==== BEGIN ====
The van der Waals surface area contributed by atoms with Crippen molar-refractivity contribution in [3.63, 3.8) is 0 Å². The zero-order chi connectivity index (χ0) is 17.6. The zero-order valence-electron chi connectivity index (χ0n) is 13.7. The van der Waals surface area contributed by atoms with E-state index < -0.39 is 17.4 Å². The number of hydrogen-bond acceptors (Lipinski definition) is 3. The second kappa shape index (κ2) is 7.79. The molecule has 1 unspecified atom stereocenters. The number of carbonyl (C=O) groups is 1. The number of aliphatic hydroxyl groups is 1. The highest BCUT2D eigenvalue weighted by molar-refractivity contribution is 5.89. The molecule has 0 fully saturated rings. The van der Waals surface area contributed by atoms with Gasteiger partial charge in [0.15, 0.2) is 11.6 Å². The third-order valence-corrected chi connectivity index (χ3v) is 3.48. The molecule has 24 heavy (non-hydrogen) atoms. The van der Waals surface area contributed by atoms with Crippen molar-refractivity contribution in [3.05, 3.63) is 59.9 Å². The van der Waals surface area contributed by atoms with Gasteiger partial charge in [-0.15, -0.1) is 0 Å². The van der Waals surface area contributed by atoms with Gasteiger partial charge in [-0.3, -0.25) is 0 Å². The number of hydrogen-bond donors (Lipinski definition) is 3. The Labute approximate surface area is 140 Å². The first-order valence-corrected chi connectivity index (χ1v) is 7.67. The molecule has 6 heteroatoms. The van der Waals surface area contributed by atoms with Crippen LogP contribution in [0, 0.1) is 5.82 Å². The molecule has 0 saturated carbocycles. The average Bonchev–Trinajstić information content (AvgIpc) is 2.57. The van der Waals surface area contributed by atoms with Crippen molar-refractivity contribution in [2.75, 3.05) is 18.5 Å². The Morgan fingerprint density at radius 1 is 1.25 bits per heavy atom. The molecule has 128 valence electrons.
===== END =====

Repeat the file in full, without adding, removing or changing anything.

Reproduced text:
The van der Waals surface area contributed by atoms with Crippen molar-refractivity contribution in [3.63, 3.8) is 0 Å². The zero-order chi connectivity index (χ0) is 17.6. The zero-order valence-electron chi connectivity index (χ0n) is 13.7. The van der Waals surface area contributed by atoms with E-state index < -0.39 is 17.4 Å². The number of hydrogen-bond acceptors (Lipinski definition) is 3. The second kappa shape index (κ2) is 7.79. The molecule has 1 unspecified atom stereocenters. The number of carbonyl (C=O) groups is 1. The number of aliphatic hydroxyl groups is 1. The highest BCUT2D eigenvalue weighted by molar-refractivity contribution is 5.89. The molecule has 0 fully saturated rings. The van der Waals surface area contributed by atoms with Gasteiger partial charge in [0.15, 0.2) is 11.6 Å². The third-order valence-corrected chi connectivity index (χ3v) is 3.48. The molecule has 24 heavy (non-hydrogen) atoms. The van der Waals surface area contributed by atoms with Crippen molar-refractivity contribution in [3.05, 3.63) is 59.9 Å². The van der Waals surface area contributed by atoms with Gasteiger partial charge in [-0.15, -0.1) is 0 Å². The van der Waals surface area contributed by atoms with Gasteiger partial charge in [-0.3, -0.25) is 0 Å². The number of hydrogen-bond donors (Lipinski definition) is 3. The Labute approximate surface area is 140 Å². The first-order valence-corrected chi connectivity index (χ1v) is 7.67. The molecule has 6 heteroatoms. The van der Waals surface area contributed by atoms with Crippen LogP contribution in [0, 0.1) is 5.82 Å². The molecule has 0 saturated carbocycles. The average Bonchev–Trinajstić information content (AvgIpc) is 2.57. The van der Waals surface area contributed by atoms with Crippen molar-refractivity contribution in [2.75, 3.05) is 18.5 Å². The Morgan fingerprint density at radius 1 is 1.25 bits per heavy atom. The molecule has 128 valence electrons.